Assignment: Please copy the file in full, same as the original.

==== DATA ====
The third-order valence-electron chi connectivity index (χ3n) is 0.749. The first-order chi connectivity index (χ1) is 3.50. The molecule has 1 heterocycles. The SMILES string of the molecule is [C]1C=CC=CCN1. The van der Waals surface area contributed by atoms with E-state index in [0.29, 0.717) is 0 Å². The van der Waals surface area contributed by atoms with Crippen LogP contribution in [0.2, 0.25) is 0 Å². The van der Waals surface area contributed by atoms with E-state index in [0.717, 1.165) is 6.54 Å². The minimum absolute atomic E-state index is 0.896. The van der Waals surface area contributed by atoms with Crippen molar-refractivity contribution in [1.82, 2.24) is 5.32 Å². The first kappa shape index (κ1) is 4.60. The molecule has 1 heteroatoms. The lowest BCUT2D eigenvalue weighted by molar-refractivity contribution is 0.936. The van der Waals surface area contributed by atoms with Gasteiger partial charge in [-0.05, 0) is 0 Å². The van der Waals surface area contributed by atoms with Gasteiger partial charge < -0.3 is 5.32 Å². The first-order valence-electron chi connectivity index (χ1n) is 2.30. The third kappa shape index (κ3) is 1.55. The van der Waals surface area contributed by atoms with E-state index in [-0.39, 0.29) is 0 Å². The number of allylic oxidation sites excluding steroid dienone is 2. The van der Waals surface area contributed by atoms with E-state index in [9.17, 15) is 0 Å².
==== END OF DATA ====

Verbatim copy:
The third-order valence-electron chi connectivity index (χ3n) is 0.749. The first-order chi connectivity index (χ1) is 3.50. The molecule has 1 heterocycles. The SMILES string of the molecule is [C]1C=CC=CCN1. The van der Waals surface area contributed by atoms with E-state index in [0.29, 0.717) is 0 Å². The van der Waals surface area contributed by atoms with Crippen LogP contribution in [0.2, 0.25) is 0 Å². The van der Waals surface area contributed by atoms with E-state index in [0.717, 1.165) is 6.54 Å². The minimum absolute atomic E-state index is 0.896. The van der Waals surface area contributed by atoms with Crippen molar-refractivity contribution in [1.82, 2.24) is 5.32 Å². The first kappa shape index (κ1) is 4.60. The molecule has 1 heteroatoms. The lowest BCUT2D eigenvalue weighted by molar-refractivity contribution is 0.936. The van der Waals surface area contributed by atoms with Gasteiger partial charge in [-0.05, 0) is 0 Å². The van der Waals surface area contributed by atoms with Gasteiger partial charge < -0.3 is 5.32 Å². The first-order valence-electron chi connectivity index (χ1n) is 2.30. The third kappa shape index (κ3) is 1.55. The van der Waals surface area contributed by atoms with E-state index in [-0.39, 0.29) is 0 Å². The number of allylic oxidation sites excluding steroid dienone is 2. The van der Waals surface area contributed by atoms with E-state index in [9.17, 15) is 0 Å².